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Scott Morrison was a nobody for most of the world until he became Prime Minister last year by rolling a prime minister from his own party who had already rolled a prime minister from his own party.
This, after the country's previous Labor government had committed what most would have thought to be a century's worth of its own cloak-and-dagger self-destruction.
But Mr Morrison has clearly done something right in the time he's been leader as he has been voted back into office.
The surprise was, of course, that polls have not put his government in front for some three years. And as it is in New Zealand, political polling is an important part of the news cycle in Australia. Polling is well funded, well reported and frequent.
The same is true in Britain, where the Brexit vote went against polling predictions. Ironically, those now urging a rethink on Brexit are using a barrage of polls commissioned by themselves to back up their arguments.
The biggest poll shock of all, of course, came on November 6, 2016, when Donald Trump won the United States presidency despite polling data suggesting such an outcome was nigh impossible.
In New Zealand two years ago, despite poll numbers predicting a close race, Jacinda Ardern was thoroughly beaten by Bill English on election night.
Much water has since flowed under that particular bridge but, it should be remembered, on the eve of the election the campaign had been called the most "presidential" in New Zealand history a straight up drag race between Ms Ardern and Mr English.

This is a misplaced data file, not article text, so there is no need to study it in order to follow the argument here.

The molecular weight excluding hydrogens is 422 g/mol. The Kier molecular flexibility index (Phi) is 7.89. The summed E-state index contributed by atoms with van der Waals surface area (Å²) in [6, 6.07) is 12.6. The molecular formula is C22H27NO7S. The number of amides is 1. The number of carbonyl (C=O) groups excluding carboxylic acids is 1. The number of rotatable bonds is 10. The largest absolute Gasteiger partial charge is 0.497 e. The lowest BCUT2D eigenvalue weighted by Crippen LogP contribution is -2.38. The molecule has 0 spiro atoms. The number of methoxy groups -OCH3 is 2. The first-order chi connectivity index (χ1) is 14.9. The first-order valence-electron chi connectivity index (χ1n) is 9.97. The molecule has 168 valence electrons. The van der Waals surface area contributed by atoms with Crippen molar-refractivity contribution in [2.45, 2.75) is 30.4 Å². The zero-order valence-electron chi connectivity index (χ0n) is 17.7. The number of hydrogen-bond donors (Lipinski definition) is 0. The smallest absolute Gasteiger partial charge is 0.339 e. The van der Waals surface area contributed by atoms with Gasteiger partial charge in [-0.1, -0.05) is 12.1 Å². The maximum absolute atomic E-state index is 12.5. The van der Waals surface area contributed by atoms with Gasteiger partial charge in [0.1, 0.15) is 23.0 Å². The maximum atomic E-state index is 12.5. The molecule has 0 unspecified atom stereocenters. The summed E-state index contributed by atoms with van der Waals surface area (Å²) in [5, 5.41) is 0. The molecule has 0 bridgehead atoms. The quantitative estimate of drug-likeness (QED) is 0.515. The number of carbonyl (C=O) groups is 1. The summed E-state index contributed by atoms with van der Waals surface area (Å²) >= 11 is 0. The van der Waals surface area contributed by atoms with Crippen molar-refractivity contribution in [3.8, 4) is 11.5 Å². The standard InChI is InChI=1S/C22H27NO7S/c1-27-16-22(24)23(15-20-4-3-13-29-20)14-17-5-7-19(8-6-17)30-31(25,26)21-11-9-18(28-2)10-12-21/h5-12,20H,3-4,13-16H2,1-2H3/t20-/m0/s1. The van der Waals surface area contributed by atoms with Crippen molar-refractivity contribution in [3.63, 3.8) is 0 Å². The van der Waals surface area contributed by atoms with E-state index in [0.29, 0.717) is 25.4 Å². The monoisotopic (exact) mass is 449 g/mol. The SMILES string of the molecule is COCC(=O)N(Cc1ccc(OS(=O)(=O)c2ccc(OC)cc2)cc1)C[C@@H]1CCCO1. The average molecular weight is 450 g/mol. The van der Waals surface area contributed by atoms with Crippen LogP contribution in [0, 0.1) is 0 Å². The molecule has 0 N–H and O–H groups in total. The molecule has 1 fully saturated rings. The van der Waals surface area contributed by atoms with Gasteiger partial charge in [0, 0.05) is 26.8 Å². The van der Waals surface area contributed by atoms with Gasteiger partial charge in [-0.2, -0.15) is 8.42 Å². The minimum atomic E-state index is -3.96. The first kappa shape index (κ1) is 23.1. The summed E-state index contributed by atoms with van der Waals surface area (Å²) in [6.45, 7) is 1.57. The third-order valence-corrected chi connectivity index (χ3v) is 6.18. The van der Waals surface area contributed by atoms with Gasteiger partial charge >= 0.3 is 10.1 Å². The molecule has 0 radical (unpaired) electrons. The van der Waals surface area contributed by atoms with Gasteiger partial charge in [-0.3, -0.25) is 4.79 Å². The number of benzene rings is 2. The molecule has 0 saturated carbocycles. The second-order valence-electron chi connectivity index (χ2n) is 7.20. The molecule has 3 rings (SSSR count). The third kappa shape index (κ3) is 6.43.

In each of these examples, polling has indicated a certain result which has failed to materialise.
In each of these examples, the Left has appeared stronger in polling data than the Right and, more importantly, the Left has polled higher than what the electorate has ultimately delivered.
It is worth noting that, in the above examples, polling data was very close to the final results. A little swing this way or that, added to margins of error, could be all the explanation required.
There is a school of thought, however, suggesting there is a trend at play here. The theory posits much of the major media organisations around the country and the world are staffed - at least on the "shop floor" - by a majority who swing left politically.
Is it possible an element of that presumed political thinking comes through in reporting?
Is it possible consumers of that news then feel it is more acceptable, when asked, to align themselves to the tone of the news stories and causes of the day, rather than more conservative views which may out them as morally outdated?
Is it possible the highly visual social campaigning undertaken by some on the political left - current strikes and marches are a fair example - compel those polled to err towards the left? And that, months later, in a private voting booth with just themselves, their personal views and a list of options in front of them, they opt for their own views - even if those views are more conservative than they're willing to admit out loud?
There could be many reasons why this apparent trend in polling is resulting in a mistaken skew leftwards. It could well be the sample size listed in this piece is far too small to be worth analysing. Perhaps there is no issue at all.
But it is true conflict is something we all tend to avoid when possible.
Political arguments, intellectual disagreements and challenges to our world view are generally tiring and difficult. Is that what's at play here? Is the Left winning the publicity and polling battle, but losing the war?